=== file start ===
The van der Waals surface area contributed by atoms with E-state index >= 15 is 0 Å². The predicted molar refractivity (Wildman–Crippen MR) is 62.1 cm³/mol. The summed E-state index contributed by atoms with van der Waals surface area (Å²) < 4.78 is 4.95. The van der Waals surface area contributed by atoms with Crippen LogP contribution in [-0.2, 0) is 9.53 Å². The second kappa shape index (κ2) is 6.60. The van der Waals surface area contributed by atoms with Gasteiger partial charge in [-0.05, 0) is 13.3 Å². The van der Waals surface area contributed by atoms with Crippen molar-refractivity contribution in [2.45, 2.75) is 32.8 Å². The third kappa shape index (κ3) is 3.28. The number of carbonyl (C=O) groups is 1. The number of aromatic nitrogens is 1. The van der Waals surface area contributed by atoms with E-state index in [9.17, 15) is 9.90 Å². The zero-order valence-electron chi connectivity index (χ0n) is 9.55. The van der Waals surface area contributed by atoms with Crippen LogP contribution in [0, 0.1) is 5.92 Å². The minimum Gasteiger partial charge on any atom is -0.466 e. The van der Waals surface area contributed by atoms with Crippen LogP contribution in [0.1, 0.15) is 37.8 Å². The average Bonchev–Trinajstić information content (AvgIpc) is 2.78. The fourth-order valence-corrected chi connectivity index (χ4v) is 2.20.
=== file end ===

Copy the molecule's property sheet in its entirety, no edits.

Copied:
The van der Waals surface area contributed by atoms with E-state index >= 15 is 0 Å². The predicted molar refractivity (Wildman–Crippen MR) is 62.1 cm³/mol. The summed E-state index contributed by atoms with van der Waals surface area (Å²) < 4.78 is 4.95. The van der Waals surface area contributed by atoms with Crippen LogP contribution in [-0.2, 0) is 9.53 Å². The second kappa shape index (κ2) is 6.60. The van der Waals surface area contributed by atoms with Gasteiger partial charge in [-0.05, 0) is 13.3 Å². The van der Waals surface area contributed by atoms with Crippen molar-refractivity contribution in [2.45, 2.75) is 32.8 Å². The third kappa shape index (κ3) is 3.28. The number of carbonyl (C=O) groups is 1. The number of aromatic nitrogens is 1. The van der Waals surface area contributed by atoms with E-state index in [9.17, 15) is 9.90 Å². The zero-order valence-electron chi connectivity index (χ0n) is 9.55. The van der Waals surface area contributed by atoms with Crippen LogP contribution in [0, 0.1) is 5.92 Å². The minimum Gasteiger partial charge on any atom is -0.466 e. The van der Waals surface area contributed by atoms with Crippen LogP contribution in [0.1, 0.15) is 37.8 Å². The average Bonchev–Trinajstić information content (AvgIpc) is 2.78. The fourth-order valence-corrected chi connectivity index (χ4v) is 2.20.